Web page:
“The Time Has Come . . . to Talk of Many Things . . . .”

I JUST finished a short piece about specific children’s book I was asked to reflect on — how it has affected me as a thinker, writer, etc. More about that closer to when the piece publishes, but writing it made me think a lot about the other ways that books from my childhood got under my skin, entered my dreams.

Alice Through the Looking Glass and Alice in Wonderland were enormously influential to me — but in ways I didn’t realize until many, many decades later.

It was never, Alice per se, but the vibrant, off-kilter world that she wandered through, that I felt pulled into. As a very young child, I was drawn to the Mad Hatter, something about his exuberance, his mercurial nature. I was more enchanted by him in the books more than in the Disney film. Later, as a young adult I revisited the books and found myself head-over-heels: this time it was the music of language. Re-reading Lewis Carroll’s book was akin to rolling down a hill myself — endorphins alight!

Because the clip was buried under the Tim Burton version, sadly it took me a few tries to find this interpretation. I remember first seeing this 1933 filmed retelling of Alice on one of the local television stations of my youth — some sort of kid’s afternoon theater. It’s stuck with me. There is something haunting/unsettling about the makeup of all of the characters that Alice encounters — particularly Tweedle Dee and Tweedle Dum. But this segment of “The Walrus and the Carpenter” is deeply affecting — to this day — for me. Something about the rough action of the “animation” coupled with the macabre trajectory of the story line works in a way that something Disney-like couldn’t quite deliver. The tale is haunting, absurd and of course, occupies the province of dream/opiate logic. I was so happy to finally look at this footage again — it sparked something old and hidden, but still very much alive. The sure-footed march of a good story.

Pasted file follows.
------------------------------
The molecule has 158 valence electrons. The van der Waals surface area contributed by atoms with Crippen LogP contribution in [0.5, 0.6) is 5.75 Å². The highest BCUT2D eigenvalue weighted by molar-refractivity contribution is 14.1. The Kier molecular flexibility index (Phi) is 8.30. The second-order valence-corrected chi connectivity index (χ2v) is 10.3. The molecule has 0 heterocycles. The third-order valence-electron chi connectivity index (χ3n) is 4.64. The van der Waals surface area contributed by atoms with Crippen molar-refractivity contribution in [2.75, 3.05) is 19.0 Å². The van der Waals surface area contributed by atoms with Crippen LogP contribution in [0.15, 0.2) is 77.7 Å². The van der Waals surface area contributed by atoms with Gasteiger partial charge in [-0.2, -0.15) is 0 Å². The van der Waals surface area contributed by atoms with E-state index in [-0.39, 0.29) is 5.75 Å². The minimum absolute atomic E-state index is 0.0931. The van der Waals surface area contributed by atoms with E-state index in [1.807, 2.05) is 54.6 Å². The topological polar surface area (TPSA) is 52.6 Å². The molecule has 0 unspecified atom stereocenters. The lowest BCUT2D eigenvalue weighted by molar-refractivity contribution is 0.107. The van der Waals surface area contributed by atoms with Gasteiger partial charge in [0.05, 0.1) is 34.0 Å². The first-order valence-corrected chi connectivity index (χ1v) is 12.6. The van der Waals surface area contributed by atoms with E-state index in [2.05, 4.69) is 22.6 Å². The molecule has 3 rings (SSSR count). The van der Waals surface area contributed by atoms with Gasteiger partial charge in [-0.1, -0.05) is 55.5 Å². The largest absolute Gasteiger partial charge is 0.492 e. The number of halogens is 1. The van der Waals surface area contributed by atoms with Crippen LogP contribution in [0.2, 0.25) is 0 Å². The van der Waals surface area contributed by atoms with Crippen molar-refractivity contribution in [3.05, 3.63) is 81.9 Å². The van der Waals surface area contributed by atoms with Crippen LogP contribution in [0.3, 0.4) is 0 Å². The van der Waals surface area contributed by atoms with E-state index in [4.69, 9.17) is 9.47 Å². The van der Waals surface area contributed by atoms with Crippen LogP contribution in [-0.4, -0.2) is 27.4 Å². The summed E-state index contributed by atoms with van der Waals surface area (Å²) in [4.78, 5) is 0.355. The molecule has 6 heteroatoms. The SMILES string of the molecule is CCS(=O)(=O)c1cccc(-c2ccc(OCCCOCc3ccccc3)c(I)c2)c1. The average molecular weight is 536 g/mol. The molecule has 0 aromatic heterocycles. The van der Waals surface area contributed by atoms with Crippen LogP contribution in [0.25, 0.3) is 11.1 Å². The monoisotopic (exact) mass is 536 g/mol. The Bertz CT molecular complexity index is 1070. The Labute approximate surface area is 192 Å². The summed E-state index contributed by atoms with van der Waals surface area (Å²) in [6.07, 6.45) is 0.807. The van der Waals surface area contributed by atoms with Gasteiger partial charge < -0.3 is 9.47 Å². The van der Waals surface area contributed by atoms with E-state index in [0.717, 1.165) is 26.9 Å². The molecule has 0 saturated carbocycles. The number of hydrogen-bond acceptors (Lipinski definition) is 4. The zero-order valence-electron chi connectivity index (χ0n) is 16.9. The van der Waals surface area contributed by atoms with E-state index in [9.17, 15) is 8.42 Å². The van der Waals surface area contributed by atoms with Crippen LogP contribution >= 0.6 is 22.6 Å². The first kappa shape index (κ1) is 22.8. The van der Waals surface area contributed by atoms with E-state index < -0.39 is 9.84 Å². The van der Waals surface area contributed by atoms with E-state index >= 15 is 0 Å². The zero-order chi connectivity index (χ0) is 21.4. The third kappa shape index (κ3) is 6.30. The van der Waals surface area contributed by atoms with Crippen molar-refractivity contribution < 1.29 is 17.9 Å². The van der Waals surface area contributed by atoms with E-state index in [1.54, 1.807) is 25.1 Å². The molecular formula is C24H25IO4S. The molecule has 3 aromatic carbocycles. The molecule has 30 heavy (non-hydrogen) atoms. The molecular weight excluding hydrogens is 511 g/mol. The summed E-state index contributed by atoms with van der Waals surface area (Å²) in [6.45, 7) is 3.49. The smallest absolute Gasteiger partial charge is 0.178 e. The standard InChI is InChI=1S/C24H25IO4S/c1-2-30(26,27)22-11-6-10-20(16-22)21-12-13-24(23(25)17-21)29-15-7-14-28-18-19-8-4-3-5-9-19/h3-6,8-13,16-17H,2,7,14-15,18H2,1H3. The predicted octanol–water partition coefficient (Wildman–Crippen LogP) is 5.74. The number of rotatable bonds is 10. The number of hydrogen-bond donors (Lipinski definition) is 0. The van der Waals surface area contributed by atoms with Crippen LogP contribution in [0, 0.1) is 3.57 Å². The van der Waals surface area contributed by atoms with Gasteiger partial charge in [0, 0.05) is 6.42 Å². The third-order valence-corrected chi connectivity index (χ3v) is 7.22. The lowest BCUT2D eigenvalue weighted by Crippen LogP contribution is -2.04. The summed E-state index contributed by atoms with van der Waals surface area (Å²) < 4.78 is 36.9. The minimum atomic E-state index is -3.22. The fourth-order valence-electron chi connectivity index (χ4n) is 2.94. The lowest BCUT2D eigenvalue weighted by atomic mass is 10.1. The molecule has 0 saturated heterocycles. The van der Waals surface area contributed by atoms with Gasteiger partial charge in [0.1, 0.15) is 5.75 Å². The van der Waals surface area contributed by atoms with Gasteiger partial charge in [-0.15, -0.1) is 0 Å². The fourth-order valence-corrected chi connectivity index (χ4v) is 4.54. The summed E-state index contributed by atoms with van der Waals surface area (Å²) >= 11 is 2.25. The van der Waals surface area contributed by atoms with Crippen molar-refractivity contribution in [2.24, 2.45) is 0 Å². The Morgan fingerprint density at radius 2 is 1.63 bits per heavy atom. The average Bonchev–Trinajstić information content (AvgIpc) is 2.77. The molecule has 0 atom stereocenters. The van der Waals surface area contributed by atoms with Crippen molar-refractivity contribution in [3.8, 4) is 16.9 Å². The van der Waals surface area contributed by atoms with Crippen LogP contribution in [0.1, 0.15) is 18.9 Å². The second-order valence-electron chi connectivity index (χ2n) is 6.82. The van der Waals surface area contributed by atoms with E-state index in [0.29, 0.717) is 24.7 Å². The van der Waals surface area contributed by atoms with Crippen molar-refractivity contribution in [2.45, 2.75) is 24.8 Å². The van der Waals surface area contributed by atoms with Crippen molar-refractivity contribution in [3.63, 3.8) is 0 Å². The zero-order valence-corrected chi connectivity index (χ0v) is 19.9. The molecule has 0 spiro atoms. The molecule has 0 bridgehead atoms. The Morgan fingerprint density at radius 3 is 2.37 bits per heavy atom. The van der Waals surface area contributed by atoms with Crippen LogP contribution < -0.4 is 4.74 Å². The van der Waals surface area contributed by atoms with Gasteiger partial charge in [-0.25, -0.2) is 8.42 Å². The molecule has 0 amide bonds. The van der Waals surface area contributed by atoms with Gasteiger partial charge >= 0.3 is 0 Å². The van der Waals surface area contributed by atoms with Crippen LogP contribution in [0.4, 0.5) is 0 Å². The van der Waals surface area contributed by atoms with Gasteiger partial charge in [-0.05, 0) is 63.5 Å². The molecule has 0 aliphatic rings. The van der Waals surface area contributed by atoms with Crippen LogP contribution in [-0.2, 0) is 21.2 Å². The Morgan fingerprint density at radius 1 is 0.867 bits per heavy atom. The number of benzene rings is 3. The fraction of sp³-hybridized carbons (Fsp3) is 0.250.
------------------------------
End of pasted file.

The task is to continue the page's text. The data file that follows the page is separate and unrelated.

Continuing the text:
Thinking about Carroll’s Alice and the alternate universe he created for her made understand that fantasy isn’t just wild creatures, suspended disbelief and dream logic — but more it is about connecting the fanciful or the outrageous with our humanity — fear, sadness, joy, grief — all of it is there turned up to to the fullest, but told in a language of bold and brilliant, vibrating hues.

I’m adding it to my “re-read” list this summer.

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